Advertisers have always targeted their marketing to the demographic most likely to be interested in their product, but is there a difference between running an ad that you know will probably mostly be seen by people who fall into just one ethnic group and an ad that actively excludes people outside of that group?
That’s the question underlying a new story from ProPublica, which looks at the ability for Facebook advertisers to target users based on their “Ethnic Affinity.”
The social network’s settings for ad buyers can be quite granular, allowing you to specify things like education, income and net worth, and the aforementioned ethnic affinity. It also lets you set exclusion rules for your ad based on many of these same categories.
So, for example, you can target users with college degrees and net worths of between $200,000 to $500,000 while excluding users with net worths higher than $750,000 whose ethnic affinity is Asian-American.
Where this gets particularly problematic is when it involves advertising for things like job openings or housing, where excluding a particular ethnic demographic could be viewed as discriminatory, in violation of federal laws.
To test Facebook’s ad system, ProPublica actually went through the process of purchasing an ad targeting people who were likely to move or otherwise seem interested in buying a house, while excluding users with ethnic affinities of African-American, Asian-American, or predominantly Spanish-speaking Hispanic.
The Fair Housing Act prohibits the printing or publishing of any ad involving the sale or rental of a dwelling that “indicates any preference, limitation, or discrimination based on race, color, religion, sex, handicap, familial status, or national origin, or an intention to make any such preference, limitation, or discrimination.”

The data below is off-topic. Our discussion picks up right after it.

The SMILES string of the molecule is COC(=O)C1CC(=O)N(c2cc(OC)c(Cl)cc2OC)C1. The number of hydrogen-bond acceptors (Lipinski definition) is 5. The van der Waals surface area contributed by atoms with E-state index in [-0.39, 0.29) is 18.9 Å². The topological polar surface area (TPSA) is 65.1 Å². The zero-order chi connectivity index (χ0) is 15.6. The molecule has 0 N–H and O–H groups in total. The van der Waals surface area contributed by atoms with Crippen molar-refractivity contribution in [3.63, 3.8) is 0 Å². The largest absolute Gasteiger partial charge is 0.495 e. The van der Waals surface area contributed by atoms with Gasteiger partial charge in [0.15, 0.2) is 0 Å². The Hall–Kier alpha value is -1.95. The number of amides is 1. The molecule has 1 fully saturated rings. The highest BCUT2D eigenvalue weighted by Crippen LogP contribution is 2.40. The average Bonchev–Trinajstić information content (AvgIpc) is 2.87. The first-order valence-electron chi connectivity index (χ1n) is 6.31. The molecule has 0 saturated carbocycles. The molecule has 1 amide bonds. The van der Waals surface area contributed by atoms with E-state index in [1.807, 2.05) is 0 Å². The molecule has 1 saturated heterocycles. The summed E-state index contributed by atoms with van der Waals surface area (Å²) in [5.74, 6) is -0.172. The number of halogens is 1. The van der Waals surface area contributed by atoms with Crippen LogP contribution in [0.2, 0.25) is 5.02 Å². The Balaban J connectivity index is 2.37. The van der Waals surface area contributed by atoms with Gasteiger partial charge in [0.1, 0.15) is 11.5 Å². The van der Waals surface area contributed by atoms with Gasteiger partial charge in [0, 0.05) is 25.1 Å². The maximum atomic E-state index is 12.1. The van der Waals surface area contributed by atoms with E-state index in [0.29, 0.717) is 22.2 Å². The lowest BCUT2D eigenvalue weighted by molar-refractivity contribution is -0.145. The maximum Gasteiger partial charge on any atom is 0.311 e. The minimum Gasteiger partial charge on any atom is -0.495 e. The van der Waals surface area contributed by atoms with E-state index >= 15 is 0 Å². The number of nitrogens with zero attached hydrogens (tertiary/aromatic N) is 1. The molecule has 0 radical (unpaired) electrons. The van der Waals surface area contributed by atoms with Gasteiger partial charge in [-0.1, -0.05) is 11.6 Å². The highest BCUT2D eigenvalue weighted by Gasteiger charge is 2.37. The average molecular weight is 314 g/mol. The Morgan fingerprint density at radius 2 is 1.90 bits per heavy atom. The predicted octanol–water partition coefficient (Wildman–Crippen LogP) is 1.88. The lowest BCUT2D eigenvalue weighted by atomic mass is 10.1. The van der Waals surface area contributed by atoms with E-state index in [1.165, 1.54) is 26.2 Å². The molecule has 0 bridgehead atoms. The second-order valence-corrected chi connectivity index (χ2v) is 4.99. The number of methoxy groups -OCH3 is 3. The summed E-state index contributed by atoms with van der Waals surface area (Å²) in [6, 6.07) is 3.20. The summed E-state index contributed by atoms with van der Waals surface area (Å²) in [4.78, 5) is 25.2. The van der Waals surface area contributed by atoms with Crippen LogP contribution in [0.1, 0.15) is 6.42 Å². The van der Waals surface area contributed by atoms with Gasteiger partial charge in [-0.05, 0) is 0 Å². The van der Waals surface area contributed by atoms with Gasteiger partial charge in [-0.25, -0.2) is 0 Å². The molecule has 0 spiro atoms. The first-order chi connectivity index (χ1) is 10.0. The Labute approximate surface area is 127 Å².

In spite of this, notes ProPublica, its ad was approved by Facebook within 15 minutes with no changes.
Facebook defends the Ethnic Affinity category, saying it’s not the same as ethnicity or race, and in fact Facebook does not know a user’s race. Instead, a user’s Ethnic Affinity is based on their interactions on the site: the content they share and interact with.
“We take a strong stand against advertisers misusing our platform: Our policies prohibit using our targeting options to discriminate, and they require compliance with the law,” the privacy and public policy manager at Facebook tells ProPublica. “We take prompt enforcement action when we determine that ads violate our policies.”
He contends that advertisers use the Ethnic Affinity categories to test different marketing to different audiences. Spanish-speaking or bilingual Hispanic users could be targeted with a Spanish-language ad, while others would get the same ad in English.
But language is different from ethnicity and only the Hispanic Ethnic Affinity has subgroups regarding the language they prefer; the Asian-American category, for instance, does not reflect that these users could primarily speak or be bilingual in any of the many languages spoken in Asia. Additionally, there is a separate line item in the advertising settings for “Language.”
Civil rights lawyer John Relman looked at Facebook’s exclusion settings and told ProPublica that, i his opinion, using these tools to restrict who sees a housing-related ad “is about as blatant a violation of the federal Fair Housing Act as one can find.”
Facebook says it is planning to move the Ethnic Affinity category out from under the “Demographics” header, but if advertisers are still able to use the category to exclude users, this change will probably not quell critics’ concerns.
by Chris Morran via Consumerist